Saturday, July 17, 2010

Opponent Preview: SMU

This was supposed to be the (first in a long time) year the Ponies could sit back and relax during the off-season: the depthchart was filled with underclassmen who managed 8 wins in 2009, and there was little reason to expect they couldn't do at least 7 in 2010. Kyle Padron was back, with a good bevy of receivers. Knowing June Jones's offense like they now do, and with a slowly improving defense, hadn't the Mustangs finally found the golden road to repeating bowl eligibility?

And then came the sucker punch.

One, then two, three, and now four would-be starters will not be on the field in 2010. McNeal (RB) went pro (that wasn't too surprising), taking with him nearly all of the '09 SMU ground game. Josh LeRibeus (LG), and Terrance Wilkerson (WR) and Torlan Pittman (DT) are the others, having missed academic eligibility or had other (legal) problems. How these absences among the ones will hurt SMU has suddenly become the headline on the Hilltop. (or, in the sports information department's ploy to distract, "Look at our offensive tackles!")

The offensive line was supposed to be a strength for the team-- and it still may be. But the element of uncertainty that accompanies inexperience has reared its ugly head again in the offseason. Perhaps redshirt freshman Jordan Favreau (zero career starts) will replace Josh LeRibeus. Favreau (or whoever starts now at LG) will play next to an experienced tackle, Kelvin Beachum, and center Bryce Tennison (above, right), who moves over from the RG position. J.T. Brook returns at RT. Both starters at guard will be deterimed in the fall; it appears the line will have three returners, with a decent 54 starts between them. They're still undersized, averaging 6-3, 293.

Kyle Padron (left) leads the show, backed up by transfer J.J. McDermott, who sat out last season, but practiced well in the spring. Padron is the most visible player on the team, and (barring injury) will keep the Mustangs competitive. If his connection with the receivers gets hot, SMU may be much more than competitive.

About those receivers: with Emmanuel Sanders' graduation, McNeal's turn pro, and Terrance Wilkerson's ineligibility, SMU finds itself looking for ways to replace 60% of last season's catches, and fully two-thirds of last season's receiving yards. June Jones is high on sophomore Darius Johnson (right); Aldrick Robinson appears poised to become the doyen of the corps. Two receivers named Cole (Beasley and Loftin) are poised to have big years, and young Bradley Haynes and Chayse Joubert showed very well in the spring.

June Jones has always maintained that his run and shoot air attack requires a steady ground game, and for the first time at SMU in a long time, the Mustangs had one in 2009, in the form of Miami transfer Shawnbrey McNeal. This season his production will have to be replaced by a largely untested group of players, incoming freshmen Daryl Fields and Kevin Pope most likely to get the majority of the snaps. Here, more than anywhere else on the team, uncertainty reigns.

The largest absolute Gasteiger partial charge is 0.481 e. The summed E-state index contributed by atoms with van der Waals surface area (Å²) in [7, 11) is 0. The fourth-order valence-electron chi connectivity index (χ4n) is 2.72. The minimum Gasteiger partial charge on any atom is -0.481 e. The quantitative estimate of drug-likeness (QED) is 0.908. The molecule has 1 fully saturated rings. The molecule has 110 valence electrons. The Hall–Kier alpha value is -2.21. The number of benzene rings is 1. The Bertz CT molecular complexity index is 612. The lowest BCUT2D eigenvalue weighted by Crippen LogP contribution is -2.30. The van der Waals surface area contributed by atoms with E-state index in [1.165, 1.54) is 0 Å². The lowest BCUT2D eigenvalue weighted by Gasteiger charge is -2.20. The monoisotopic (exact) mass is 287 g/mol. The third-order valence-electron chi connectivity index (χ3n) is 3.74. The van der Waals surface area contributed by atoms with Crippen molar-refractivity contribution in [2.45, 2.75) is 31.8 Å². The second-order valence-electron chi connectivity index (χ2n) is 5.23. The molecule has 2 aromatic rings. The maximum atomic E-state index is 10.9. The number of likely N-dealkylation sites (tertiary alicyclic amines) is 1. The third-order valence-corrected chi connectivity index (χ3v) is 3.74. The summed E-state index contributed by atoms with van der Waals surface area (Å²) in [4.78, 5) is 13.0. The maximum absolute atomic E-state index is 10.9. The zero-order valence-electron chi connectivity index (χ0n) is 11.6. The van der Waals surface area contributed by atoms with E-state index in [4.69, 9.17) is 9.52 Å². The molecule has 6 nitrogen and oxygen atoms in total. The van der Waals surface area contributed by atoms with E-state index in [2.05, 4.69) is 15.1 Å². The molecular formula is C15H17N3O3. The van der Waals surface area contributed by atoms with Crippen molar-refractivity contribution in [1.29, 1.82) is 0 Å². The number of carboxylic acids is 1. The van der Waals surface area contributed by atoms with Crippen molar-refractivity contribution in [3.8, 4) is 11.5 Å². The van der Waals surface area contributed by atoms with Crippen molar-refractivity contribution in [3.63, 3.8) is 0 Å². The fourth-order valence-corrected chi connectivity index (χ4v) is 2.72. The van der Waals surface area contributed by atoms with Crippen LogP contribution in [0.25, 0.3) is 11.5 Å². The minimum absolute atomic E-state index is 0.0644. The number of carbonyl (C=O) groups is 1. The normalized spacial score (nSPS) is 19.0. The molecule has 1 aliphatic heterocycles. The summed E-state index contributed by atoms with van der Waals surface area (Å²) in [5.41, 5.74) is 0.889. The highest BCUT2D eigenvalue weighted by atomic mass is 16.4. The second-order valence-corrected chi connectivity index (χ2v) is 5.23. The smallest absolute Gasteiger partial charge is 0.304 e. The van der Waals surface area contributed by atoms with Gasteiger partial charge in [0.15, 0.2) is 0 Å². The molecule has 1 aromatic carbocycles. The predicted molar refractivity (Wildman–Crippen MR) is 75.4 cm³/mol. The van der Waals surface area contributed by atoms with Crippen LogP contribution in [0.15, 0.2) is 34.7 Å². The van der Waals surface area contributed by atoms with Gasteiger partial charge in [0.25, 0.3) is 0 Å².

Across the trench, the defensive line appears poised for improvement. Taylor Thompason and Marquis Frazier return at ends, unless Frazier moves inside, due to the lack of depth there. Thompson, at 6-6, 276, isn't even the largest end on the team, though he is the best. Margus Hunt-- perhaps the only Estonian in D-1A ball-- is 6-8, and closer to 300 lbs., (shown left in his discus-throwing getup) and is developing into a very good end, as well. Inside, small sophomore Aaron Davis may not be able to keep early-enrolled freshman Mike O'Guin, who is 6-3, 321 lbs. from starting.

Any improvement in production on the line is gravy for SMU, because the real heart of the defense is in the four linebackers. Three of the four from last season return-- Yenga, Felps, and Reed. Reed (below, right)appears to have inherited the leadership mantle filled by Chase Kennemer, who graduated. The new starter will be Ja'Gared Davis, who came on strong as a true freshman (as did Reed) last season, and is expected to shine in 2010.

Behind them CB Sterling Moore and S Chris Banjo lead the secondary. The two-deep remains unsettled at the other safety spot (Ryan Smith v. Jay Scott) and corner (Keivon Gamble v. Bennie Thomas).

Expect the defense to improve, as the number of freshmen on the field continues to drop. In 2009, SMU allowed nearly 400 yards per game-- and that was an improvement. That trend wil continue, especially because the Mustang offense will consume more time than it has in the past.

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